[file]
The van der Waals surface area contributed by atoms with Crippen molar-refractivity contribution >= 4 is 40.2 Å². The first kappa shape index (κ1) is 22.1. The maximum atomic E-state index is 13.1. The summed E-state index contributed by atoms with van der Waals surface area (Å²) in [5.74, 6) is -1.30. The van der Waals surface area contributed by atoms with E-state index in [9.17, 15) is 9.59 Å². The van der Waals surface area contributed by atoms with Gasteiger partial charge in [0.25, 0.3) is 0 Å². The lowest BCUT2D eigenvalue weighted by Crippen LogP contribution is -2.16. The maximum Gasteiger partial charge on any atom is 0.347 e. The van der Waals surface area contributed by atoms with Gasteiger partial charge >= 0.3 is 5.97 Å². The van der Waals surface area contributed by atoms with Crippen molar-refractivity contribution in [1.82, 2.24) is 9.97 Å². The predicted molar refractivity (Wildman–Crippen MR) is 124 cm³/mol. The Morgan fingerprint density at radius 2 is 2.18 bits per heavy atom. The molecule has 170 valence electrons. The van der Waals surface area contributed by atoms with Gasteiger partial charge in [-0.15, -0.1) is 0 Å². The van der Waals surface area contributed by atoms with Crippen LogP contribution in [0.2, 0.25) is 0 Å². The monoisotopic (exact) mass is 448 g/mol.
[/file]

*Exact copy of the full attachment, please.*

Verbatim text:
The van der Waals surface area contributed by atoms with Crippen molar-refractivity contribution >= 4 is 40.2 Å². The first kappa shape index (κ1) is 22.1. The maximum atomic E-state index is 13.1. The summed E-state index contributed by atoms with van der Waals surface area (Å²) in [5.74, 6) is -1.30. The van der Waals surface area contributed by atoms with E-state index in [9.17, 15) is 9.59 Å². The van der Waals surface area contributed by atoms with Gasteiger partial charge in [0.25, 0.3) is 0 Å². The lowest BCUT2D eigenvalue weighted by Crippen LogP contribution is -2.16. The maximum Gasteiger partial charge on any atom is 0.347 e. The van der Waals surface area contributed by atoms with Gasteiger partial charge >= 0.3 is 5.97 Å². The van der Waals surface area contributed by atoms with Crippen molar-refractivity contribution in [1.82, 2.24) is 9.97 Å². The predicted molar refractivity (Wildman–Crippen MR) is 124 cm³/mol. The Morgan fingerprint density at radius 2 is 2.18 bits per heavy atom. The molecule has 170 valence electrons. The van der Waals surface area contributed by atoms with Gasteiger partial charge in [-0.15, -0.1) is 0 Å². The van der Waals surface area contributed by atoms with Crippen LogP contribution in [0.2, 0.25) is 0 Å². The monoisotopic (exact) mass is 448 g/mol.